Alex McMurray is the linchpin of one of the most vibrant music scenes in contemporary America: the Bywater neighborhood of New Orleans. This bohemian paradise has its own fringe festival, Chaz Fest, run by the enter-prising McMurray, who plays with the Tin Men, Happy Talk Band, and the Valparaiso Men's Chorus. While his versatile, genre-defying guitar work is a prized asset in local sessions—McMurray is one of the core players at Bywater's recording mecca, Piety Street Studios—his greatest strength is his songwriting. McMurray's compositional imagina-tion seems boundless. He covers as wide a stylistic range as any contempo-rary writer, matching cleverly turned lyrics and story songs with durable melodies and a structural vision that leads to many of his songs having surprise musical twists that match the words' intricacy. "I was tall in the saddle, sick in the soul," he writes in the surrealistic "The Man Who Shot the Man Who Shot Liberty Valance." This syncopated shuffle rides along on a loping sequence of guitar fills that brings the narrator to this nonchalant observation: "String me up or cut me down / it's all the same to me." What really concerns him? "Bury me not in a mohair suit." In a deadpan as droll as Randy Newman's, he boasts, "I was the fastest gun west of Tarzana," a line that might leave you scratching your head if it weren't so cleverly unaf-fected. Whether it's the lamentation in waltz time of "Texas Again," the Peter Gunn—inspired garage rock of "Otis at the Wheel," the mellow gospel-style meditation of the title track, or the frantic brass-band breakdown "Me and My Bad Luck," we're hearing a true original work his magic.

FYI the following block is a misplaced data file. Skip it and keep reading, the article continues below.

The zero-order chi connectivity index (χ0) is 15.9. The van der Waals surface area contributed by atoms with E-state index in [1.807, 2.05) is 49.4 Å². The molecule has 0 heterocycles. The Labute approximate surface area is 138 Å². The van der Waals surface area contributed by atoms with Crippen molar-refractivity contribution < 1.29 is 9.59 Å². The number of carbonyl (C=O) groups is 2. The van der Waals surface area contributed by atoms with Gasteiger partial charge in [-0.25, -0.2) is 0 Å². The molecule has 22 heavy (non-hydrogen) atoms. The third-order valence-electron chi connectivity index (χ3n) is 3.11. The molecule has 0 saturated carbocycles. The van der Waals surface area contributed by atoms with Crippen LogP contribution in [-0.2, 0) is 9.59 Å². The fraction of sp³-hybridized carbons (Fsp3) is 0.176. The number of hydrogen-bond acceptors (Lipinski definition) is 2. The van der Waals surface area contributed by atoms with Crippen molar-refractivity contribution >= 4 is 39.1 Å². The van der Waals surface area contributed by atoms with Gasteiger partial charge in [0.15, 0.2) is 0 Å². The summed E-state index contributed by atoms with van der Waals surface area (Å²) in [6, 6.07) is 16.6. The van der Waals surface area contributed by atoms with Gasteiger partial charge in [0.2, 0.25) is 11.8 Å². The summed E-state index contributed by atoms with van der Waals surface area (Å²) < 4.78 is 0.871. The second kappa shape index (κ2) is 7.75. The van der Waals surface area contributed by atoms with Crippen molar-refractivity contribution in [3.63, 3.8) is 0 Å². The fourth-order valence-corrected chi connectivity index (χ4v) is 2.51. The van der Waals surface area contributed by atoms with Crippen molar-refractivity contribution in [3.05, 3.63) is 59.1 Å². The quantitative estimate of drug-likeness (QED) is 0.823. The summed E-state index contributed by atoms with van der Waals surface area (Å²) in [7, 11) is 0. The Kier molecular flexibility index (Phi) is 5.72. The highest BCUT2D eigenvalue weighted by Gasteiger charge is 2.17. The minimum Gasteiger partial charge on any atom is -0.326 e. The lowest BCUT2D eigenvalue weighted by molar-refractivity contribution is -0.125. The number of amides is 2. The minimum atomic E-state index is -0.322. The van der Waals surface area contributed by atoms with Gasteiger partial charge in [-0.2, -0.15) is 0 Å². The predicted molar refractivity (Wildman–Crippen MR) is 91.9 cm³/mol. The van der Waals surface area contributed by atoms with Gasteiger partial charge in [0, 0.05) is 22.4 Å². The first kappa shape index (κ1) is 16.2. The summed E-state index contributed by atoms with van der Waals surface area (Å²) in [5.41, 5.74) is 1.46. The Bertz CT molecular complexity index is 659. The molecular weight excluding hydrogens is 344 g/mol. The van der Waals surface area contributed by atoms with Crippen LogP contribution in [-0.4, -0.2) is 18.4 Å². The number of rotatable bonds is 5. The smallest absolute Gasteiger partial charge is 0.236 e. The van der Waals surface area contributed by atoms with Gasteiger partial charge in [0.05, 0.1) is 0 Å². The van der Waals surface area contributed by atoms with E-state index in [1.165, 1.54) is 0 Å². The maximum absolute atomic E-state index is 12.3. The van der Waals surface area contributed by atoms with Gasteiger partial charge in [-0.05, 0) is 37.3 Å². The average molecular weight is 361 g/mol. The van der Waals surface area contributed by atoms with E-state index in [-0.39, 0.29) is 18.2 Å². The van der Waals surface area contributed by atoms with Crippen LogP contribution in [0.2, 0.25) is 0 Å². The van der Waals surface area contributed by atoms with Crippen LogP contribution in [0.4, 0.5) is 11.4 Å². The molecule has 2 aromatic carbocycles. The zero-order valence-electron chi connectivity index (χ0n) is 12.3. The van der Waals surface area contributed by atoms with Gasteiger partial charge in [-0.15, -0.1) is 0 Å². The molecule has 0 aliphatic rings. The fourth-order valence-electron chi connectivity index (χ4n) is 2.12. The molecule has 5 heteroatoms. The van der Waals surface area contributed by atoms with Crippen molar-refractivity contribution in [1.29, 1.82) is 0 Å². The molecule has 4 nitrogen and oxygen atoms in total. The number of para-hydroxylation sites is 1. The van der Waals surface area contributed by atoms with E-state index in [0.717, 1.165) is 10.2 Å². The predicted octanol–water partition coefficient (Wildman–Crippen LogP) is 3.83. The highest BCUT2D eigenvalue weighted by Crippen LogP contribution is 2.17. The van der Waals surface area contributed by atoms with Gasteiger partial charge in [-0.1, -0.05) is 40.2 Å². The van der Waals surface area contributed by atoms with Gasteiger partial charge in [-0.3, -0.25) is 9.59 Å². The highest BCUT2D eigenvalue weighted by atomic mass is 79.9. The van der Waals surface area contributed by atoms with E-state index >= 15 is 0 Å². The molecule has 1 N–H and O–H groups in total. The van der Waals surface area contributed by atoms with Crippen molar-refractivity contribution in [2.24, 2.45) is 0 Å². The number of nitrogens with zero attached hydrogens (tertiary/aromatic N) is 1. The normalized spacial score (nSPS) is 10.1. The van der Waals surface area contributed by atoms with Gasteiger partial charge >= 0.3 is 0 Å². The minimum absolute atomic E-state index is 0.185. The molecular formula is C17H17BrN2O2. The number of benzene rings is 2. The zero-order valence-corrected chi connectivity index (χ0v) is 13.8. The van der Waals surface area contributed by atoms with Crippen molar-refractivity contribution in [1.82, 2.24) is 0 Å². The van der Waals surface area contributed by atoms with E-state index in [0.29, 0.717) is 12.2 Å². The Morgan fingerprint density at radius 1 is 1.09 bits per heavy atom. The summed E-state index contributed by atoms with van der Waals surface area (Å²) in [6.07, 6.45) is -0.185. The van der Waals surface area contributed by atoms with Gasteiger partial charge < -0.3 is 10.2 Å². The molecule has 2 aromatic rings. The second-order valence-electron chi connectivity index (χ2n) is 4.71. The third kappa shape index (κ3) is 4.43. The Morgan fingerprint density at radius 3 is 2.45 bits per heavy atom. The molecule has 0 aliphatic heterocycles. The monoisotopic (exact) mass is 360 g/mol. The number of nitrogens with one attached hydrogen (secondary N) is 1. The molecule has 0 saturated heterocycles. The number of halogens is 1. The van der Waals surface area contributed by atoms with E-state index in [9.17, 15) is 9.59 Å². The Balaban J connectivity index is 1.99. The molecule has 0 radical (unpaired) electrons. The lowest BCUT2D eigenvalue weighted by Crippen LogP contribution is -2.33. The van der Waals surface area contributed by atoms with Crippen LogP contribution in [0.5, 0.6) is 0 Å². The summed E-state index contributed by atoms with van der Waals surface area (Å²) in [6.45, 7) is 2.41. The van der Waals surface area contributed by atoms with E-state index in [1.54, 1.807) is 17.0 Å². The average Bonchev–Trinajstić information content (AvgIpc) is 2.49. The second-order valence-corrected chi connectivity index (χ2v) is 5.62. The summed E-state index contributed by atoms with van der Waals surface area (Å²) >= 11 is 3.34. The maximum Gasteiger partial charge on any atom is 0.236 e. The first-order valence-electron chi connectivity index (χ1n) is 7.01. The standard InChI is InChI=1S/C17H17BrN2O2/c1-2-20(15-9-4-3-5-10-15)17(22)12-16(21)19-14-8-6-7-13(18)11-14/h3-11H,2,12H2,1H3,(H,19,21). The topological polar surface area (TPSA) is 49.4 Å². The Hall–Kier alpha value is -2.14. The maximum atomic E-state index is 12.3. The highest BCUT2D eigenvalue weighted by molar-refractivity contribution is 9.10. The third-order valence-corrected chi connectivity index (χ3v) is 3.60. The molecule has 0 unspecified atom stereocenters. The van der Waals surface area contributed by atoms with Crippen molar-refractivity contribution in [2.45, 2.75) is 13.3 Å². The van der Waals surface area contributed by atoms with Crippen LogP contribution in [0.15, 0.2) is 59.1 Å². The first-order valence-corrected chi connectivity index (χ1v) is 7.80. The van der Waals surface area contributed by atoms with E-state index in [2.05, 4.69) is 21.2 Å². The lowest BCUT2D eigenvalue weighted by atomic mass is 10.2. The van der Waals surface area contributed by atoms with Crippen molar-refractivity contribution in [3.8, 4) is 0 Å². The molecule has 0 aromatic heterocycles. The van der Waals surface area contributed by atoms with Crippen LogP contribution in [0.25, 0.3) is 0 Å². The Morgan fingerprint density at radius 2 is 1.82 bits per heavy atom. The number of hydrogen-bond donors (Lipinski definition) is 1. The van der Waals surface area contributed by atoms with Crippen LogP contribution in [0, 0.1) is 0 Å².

I Will Never Be Alone In This LandAntiGravity Magazine November 30, 2012
It's been a couple of years since his last solo album, but...
LOOK-KA PY PY PODCAST (EP 13): ALEX MCMURRAY’S INNER VISIONOffbeat Magazine November 28, 2012
“The people that drive you crazy — the only people that can really drive you nuts are the people that love you,” a soft-spoken Alex McMurray tells host Zachary Young in this week’s episode of OffBeat’s Look-Ka Py Py Podcast. “They’re going to be the ones that help you,” he goes on to reveal.